The current study has several limitations which should be considered in the future. First, the small sample size which may not provide an accurate depiction of diversity and composition of vaginal bacterial community or CST distribution. Second, more detailed demographics for cases and controls would have been useful when comparing vaginal bacterial communities based on GBS status. Third, we used 16S rRNA next-generation sequencing approach to investigate the vaginal microbiome. Such technique has limited taxonomic resolution and detects only part of the vaginal community. It can be less precise at the species level. Besides, it does not provide direct information on functional genes in the sample. This information is not retrievable with 16S rRNA gene sequencing but are rather predicted [54, 56, 57]. Whole genome shotgun metagenomic sequencing (WGS) would provide more precise data on taxonomic composition and functional genes of ecosystem under study. Moreover, WGS is more powerful in identifying less abundant taxa which have proven to be biologically meaningful [54, 56, 57].

Conclusions

In this study, we demonstrated that L. iners is the predominant Lactobacillus species of the vaginal microbiome in Egypt and was previously reported as the dominant vagitype in Africa and women of African ancestry. L. iners-dominant microbiomes have been previously reported as transition microbiomes that predispose pregnant women to adverse pregnancy outcomes, despite being recognized as a healthy vaginal ecosystem [47]. In addition, Africa has the highest overall prevalence of GBS colonization and the highest burden of GBS-related pregnancy complications [6]. However, to date, no GBS vaccine is available, and efforts are focused on GBS serotypes [72]. Understanding how perturbations of the vaginal microbiome contribute to pregnancy complications may result in the development of alternative, targeted prevention strategies to prevent maternal GBS colonization. We hypothesized associations between inferred microbial function and GBS status that would need to be confirmed in larger cohorts. Current Lactobacillus probiotic candidates appear promising for preventing GBS colonization during pregnancy [34].

Methods

Ethics statement

All study procedures involving human subjects were reviewed and approved by the Research Ethics Committee at the Faculty of Pharmacy, Suez Canal University, Egypt (Reference number 201811RH2). The study was conducted in accordance with all applicable ethical regulations. All participants provided their consent with knowledge.

Participants and recruitment

A cross-sectional study was conducted for a period of 3 months (December 2018 – February 2019) at the Gynecological Clinic of the Suez Canal University Hospital. During this period, 164 consecutive healthy pregnant women in their third trimester provided vaginal swab samples. All subjects underwent GBS screening via culture. The inclusion and exclusion criteria were as stated in [30, 73]. At the time of enrollment, all subjects had presumptively normal singleton gestations without known maternal comorbidities (such as type II diabetes mellitus, gestational diabetes type A2, hypertensive disorders, or chronic medical conditions) and a minimum of 24 teeth with no more than 8 missing teeth. Pregnant women with any of the following conditions were excluded from the study: a history of cancer, a compromised immune system, a history of certain chronic diseases, medication exposure within the previous six months (e.g., antibiotics, corticosteroids, cytokines, large doses of probiotics, etc.), smoking, or moderate to high alcohol intake. Participants with ruptured membranes before 37 weeks of gestation; active herpes lesions in the vulvovaginal region, abnormal discharge, bacterial vaginosis, trichomoniasis, yeast infection, gonorrhea, herpes, or warts as indicated by the physician at the time of the visit were also excluded. No vaginal samples were collected during labor delivery or at the time of discharge. Pregnant women were not subject to vaginal pH measurement and were screened for signs and symptoms of bacterial vaginosis and excluded if they were present [73]. Out of 164 participants, 43 (43/164, 26.2%) women were positive for GBS. All participants were Egyptian. The mean age of participants was 31.66 ± 7.46 (GBS-positive 30.21 ± 6.98, GBS-negative 32.22 ± 7.60). There was no significant difference for age and parity between the two groups. Information on sexual behavior were not available. Demographic data are shown in Table 4. A subset of 22 GBS culture-positive and 22 GBS culture-negative pregnant women similar for age and parity were selected for a more detailed 16S rRNA microbiome analysis from this group (Table 1). All samples included in the 16S rRNA microbiome analysis were confirmed to show more than 1000 high-quality amplicon reads as described before [26, 30, 74].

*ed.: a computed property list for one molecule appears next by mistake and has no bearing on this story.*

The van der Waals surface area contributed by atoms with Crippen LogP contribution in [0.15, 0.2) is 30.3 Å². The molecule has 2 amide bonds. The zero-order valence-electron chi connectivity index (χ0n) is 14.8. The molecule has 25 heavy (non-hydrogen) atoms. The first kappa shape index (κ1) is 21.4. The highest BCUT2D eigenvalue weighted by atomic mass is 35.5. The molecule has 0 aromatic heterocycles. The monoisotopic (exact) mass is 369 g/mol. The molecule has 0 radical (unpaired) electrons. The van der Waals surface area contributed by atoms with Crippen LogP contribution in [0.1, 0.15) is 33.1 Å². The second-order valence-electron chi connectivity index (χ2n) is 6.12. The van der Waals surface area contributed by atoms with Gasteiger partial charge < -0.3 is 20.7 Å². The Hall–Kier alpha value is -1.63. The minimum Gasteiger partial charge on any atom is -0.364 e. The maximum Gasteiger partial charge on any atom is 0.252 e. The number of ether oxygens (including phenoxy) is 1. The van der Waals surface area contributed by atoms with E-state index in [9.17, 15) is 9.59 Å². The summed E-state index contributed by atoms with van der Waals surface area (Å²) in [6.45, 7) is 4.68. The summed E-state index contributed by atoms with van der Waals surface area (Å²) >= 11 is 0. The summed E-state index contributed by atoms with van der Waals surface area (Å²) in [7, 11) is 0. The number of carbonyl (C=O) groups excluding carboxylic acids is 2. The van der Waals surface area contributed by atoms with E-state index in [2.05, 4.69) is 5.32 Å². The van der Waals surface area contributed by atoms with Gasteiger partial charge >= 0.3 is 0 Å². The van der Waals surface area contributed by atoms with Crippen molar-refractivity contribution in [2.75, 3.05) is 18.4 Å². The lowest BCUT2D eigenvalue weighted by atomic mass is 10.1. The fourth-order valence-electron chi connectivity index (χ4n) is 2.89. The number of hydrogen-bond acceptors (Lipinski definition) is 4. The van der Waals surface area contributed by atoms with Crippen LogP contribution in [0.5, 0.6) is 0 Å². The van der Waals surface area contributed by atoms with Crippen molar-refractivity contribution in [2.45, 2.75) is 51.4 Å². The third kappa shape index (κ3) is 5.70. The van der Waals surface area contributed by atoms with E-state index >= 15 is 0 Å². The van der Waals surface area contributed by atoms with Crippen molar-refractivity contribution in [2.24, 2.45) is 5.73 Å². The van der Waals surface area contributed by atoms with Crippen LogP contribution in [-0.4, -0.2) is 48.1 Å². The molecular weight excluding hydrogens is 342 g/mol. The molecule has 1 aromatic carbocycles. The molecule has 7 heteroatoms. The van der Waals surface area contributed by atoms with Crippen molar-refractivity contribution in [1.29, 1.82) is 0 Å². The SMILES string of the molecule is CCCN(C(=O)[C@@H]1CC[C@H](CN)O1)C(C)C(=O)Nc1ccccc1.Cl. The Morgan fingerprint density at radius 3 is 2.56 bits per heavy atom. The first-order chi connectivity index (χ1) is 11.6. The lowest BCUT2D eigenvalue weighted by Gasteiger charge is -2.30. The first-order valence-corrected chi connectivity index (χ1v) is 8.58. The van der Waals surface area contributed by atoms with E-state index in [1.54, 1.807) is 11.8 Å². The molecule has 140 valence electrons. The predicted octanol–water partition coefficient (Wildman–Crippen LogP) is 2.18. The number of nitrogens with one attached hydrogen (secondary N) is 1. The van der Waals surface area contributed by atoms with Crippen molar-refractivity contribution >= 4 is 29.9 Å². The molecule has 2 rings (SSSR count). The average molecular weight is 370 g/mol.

Table 4 Characteristics of study participants

Sample collection

Vaginal samples were collected from the vaginal introitus [5]. GBS detection and culturing was done in accordance with CDC recommendations [5]. As described, one additional vaginal swab was collected for 16S rRNA microbiome analysis [73].

DNA extraction and amplicon sequencing